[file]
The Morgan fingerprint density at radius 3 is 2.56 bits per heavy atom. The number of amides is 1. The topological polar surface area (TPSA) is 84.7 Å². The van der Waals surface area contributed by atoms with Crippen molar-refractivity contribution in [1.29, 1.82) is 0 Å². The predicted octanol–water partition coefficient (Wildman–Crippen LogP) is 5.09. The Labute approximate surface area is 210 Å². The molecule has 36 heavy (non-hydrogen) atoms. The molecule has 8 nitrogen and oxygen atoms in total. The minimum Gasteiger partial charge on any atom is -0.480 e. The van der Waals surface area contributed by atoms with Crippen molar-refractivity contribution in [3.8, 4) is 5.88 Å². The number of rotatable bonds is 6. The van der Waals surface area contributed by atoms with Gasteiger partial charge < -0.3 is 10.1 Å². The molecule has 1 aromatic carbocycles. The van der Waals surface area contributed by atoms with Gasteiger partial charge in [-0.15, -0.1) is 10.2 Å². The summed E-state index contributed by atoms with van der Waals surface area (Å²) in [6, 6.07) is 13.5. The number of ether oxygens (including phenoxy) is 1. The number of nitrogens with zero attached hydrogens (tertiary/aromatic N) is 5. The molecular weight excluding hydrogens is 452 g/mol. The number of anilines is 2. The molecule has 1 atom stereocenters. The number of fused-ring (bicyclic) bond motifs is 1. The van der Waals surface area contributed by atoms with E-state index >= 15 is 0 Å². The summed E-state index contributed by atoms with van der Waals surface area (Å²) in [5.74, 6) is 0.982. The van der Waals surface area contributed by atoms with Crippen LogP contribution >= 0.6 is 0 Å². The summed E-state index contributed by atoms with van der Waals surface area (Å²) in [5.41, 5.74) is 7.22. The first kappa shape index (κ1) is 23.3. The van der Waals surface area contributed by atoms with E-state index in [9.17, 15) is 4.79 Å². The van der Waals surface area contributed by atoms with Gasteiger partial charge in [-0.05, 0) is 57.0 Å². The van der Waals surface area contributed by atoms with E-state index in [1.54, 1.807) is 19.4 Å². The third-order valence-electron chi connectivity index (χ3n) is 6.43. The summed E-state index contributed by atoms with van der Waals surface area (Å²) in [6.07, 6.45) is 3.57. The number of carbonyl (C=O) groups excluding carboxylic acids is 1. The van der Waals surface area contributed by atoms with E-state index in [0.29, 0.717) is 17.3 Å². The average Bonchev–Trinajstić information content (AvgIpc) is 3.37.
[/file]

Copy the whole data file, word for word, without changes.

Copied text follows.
The Morgan fingerprint density at radius 3 is 2.56 bits per heavy atom. The number of amides is 1. The topological polar surface area (TPSA) is 84.7 Å². The van der Waals surface area contributed by atoms with Crippen molar-refractivity contribution in [1.29, 1.82) is 0 Å². The predicted octanol–water partition coefficient (Wildman–Crippen LogP) is 5.09. The Labute approximate surface area is 210 Å². The molecule has 36 heavy (non-hydrogen) atoms. The molecule has 8 nitrogen and oxygen atoms in total. The minimum Gasteiger partial charge on any atom is -0.480 e. The van der Waals surface area contributed by atoms with Crippen molar-refractivity contribution in [3.8, 4) is 5.88 Å². The number of rotatable bonds is 6. The van der Waals surface area contributed by atoms with Gasteiger partial charge < -0.3 is 10.1 Å². The molecule has 1 aromatic carbocycles. The van der Waals surface area contributed by atoms with Gasteiger partial charge in [-0.15, -0.1) is 10.2 Å². The summed E-state index contributed by atoms with van der Waals surface area (Å²) in [6, 6.07) is 13.5. The number of ether oxygens (including phenoxy) is 1. The number of nitrogens with zero attached hydrogens (tertiary/aromatic N) is 5. The molecular weight excluding hydrogens is 452 g/mol. The number of anilines is 2. The molecule has 1 atom stereocenters. The number of fused-ring (bicyclic) bond motifs is 1. The van der Waals surface area contributed by atoms with E-state index >= 15 is 0 Å². The summed E-state index contributed by atoms with van der Waals surface area (Å²) in [5.74, 6) is 0.982. The van der Waals surface area contributed by atoms with Crippen LogP contribution >= 0.6 is 0 Å². The summed E-state index contributed by atoms with van der Waals surface area (Å²) in [5.41, 5.74) is 7.22. The first kappa shape index (κ1) is 23.3. The van der Waals surface area contributed by atoms with E-state index in [9.17, 15) is 4.79 Å². The van der Waals surface area contributed by atoms with Gasteiger partial charge in [-0.05, 0) is 57.0 Å². The van der Waals surface area contributed by atoms with E-state index in [1.54, 1.807) is 19.4 Å². The third-order valence-electron chi connectivity index (χ3n) is 6.43. The summed E-state index contributed by atoms with van der Waals surface area (Å²) in [6.07, 6.45) is 3.57. The number of carbonyl (C=O) groups excluding carboxylic acids is 1. The van der Waals surface area contributed by atoms with E-state index in [0.29, 0.717) is 17.3 Å². The average Bonchev–Trinajstić information content (AvgIpc) is 3.37.